“We’re very consciously designing a game and not a race,” said Frederick.

There’s also a strong charity connection to Heroes for Humanity events, he said. The winner of each mission will walk away with riches (see aforementioned gold coins and silver bars) but they’ll also get to send a matching gift to a local or national charity of their choice. For Love Quest, that means a couple hundred dollars. For future missions, that gift could be $4,000 to $20,000.

“We feel proud about that offering,” said Frederick. “We are not a nonprofit, but we can create a popular business model that’s a byproduct of a super fun experience. We can do real good for local and national charity organizations.”

Also cool: Missions don’t take place on a self-contained course with arrows pointing the way. They’re woven into the existing environment (in the case of Love Quest, that’d be the city of Portland).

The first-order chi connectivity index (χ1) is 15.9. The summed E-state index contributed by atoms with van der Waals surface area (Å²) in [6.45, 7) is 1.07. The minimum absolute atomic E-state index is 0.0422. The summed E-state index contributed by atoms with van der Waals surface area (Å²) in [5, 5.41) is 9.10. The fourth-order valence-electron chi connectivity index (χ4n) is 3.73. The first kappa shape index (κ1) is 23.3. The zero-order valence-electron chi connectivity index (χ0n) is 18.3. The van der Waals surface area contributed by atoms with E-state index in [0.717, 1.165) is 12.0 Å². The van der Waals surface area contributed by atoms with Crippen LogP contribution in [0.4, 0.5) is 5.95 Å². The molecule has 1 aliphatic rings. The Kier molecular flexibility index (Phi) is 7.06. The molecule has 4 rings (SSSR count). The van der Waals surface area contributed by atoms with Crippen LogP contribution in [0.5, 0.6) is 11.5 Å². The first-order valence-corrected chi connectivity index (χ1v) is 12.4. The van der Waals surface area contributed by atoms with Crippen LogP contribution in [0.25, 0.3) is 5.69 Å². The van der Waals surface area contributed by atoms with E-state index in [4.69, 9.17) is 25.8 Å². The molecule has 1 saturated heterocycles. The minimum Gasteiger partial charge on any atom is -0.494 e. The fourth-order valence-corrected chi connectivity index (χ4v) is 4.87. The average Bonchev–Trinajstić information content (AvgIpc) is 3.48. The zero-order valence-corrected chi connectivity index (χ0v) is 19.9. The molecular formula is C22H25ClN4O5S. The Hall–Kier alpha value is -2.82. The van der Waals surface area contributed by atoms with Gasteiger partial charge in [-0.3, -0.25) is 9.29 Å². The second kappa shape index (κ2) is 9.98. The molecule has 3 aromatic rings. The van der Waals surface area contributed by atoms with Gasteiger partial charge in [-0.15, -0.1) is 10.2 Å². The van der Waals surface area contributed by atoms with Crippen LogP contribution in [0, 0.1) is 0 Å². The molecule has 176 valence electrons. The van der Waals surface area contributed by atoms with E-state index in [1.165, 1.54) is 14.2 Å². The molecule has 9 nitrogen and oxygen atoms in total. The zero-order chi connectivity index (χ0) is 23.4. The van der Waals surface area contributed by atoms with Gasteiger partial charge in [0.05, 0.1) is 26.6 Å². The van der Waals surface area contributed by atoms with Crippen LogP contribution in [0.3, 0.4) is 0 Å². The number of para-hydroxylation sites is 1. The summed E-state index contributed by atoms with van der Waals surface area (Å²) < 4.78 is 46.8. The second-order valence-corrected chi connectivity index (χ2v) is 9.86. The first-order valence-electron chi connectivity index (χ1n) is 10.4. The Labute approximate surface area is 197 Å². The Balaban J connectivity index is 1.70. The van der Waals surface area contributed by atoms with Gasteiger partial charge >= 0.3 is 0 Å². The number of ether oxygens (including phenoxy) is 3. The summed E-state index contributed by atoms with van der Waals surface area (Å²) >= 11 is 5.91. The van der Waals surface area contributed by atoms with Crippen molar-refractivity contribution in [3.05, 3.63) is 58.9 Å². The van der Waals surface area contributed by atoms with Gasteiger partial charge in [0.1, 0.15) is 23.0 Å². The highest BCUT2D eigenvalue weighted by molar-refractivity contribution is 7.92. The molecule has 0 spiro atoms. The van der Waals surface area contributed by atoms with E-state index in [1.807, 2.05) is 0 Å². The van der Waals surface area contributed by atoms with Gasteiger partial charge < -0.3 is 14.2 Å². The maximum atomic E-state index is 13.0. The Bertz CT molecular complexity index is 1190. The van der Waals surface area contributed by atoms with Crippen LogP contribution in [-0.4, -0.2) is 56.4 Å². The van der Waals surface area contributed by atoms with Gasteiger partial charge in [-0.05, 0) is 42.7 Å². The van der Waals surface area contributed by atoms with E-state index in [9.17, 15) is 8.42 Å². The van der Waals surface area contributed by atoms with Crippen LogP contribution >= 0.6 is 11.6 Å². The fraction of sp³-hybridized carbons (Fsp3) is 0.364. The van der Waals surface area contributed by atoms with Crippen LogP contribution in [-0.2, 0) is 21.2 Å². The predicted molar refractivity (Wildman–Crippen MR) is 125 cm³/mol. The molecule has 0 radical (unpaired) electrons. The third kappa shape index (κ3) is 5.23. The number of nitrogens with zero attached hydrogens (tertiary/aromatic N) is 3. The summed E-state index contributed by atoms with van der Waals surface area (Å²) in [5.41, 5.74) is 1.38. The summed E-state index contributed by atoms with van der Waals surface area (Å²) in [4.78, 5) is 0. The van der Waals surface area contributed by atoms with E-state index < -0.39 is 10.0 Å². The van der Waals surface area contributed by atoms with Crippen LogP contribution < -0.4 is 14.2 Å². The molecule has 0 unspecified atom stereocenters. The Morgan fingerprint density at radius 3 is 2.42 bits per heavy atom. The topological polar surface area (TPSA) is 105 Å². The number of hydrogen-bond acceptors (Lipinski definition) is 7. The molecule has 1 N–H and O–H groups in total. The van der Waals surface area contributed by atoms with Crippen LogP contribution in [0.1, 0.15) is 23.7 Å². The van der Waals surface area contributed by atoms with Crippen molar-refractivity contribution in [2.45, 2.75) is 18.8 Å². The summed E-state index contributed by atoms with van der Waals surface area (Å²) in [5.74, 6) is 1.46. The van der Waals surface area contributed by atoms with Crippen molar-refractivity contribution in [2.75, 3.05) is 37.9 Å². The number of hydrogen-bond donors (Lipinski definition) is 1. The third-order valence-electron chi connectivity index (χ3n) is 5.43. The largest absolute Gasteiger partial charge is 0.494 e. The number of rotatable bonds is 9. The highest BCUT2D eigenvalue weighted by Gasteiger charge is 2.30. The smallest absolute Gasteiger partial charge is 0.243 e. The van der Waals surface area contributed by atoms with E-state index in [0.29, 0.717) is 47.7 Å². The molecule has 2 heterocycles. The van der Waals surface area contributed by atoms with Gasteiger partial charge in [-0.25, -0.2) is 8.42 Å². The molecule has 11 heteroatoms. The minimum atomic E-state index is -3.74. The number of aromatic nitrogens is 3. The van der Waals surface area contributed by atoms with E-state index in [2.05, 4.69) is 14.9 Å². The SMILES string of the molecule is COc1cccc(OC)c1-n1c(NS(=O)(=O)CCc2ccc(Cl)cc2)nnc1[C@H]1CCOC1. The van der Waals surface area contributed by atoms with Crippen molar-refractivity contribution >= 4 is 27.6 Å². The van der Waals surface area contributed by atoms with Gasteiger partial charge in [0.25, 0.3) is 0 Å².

“For our events, we really want to be integrated in the community,” said Frederick. “Geographic landmarks and locations, urban trail systems and surrounding natural resources are our playground. We want people to be out there.”

Heroes for Humanity graphic

Heroes for Humanity graphic

Each mission gives participants a real sense of place, he said. “There’s a direct connection to the place you’re in.”

And Frederick plans to have Heroes of Humanity quests in a whole bunch of places. In fact, he’s already working with partners in Orange Beach, AL and Boulder, CO to set up site-specific missions there, as well as a flagship event – the Resurgam Mission – here in Portland on July 18 (registration for that event is now open, too).

But first: Love Quest in Portland.

The Valentine’s Day event runs from 1 to 3 p.m. on Saturday and costs $35. You can enter as an individual or as a team. Once registered, adventurous questers will be sent additional details, like how to log in to MapDash, the smart phone scavenger hunt app that will help guide you through the six-mile course, which will wind around Back Cove and the Portland waterfront (which means, of course, that you’ll have to have a smart phone to participate. Frederick also hopes to have a proprietary Heroes for Humanity app for future missions).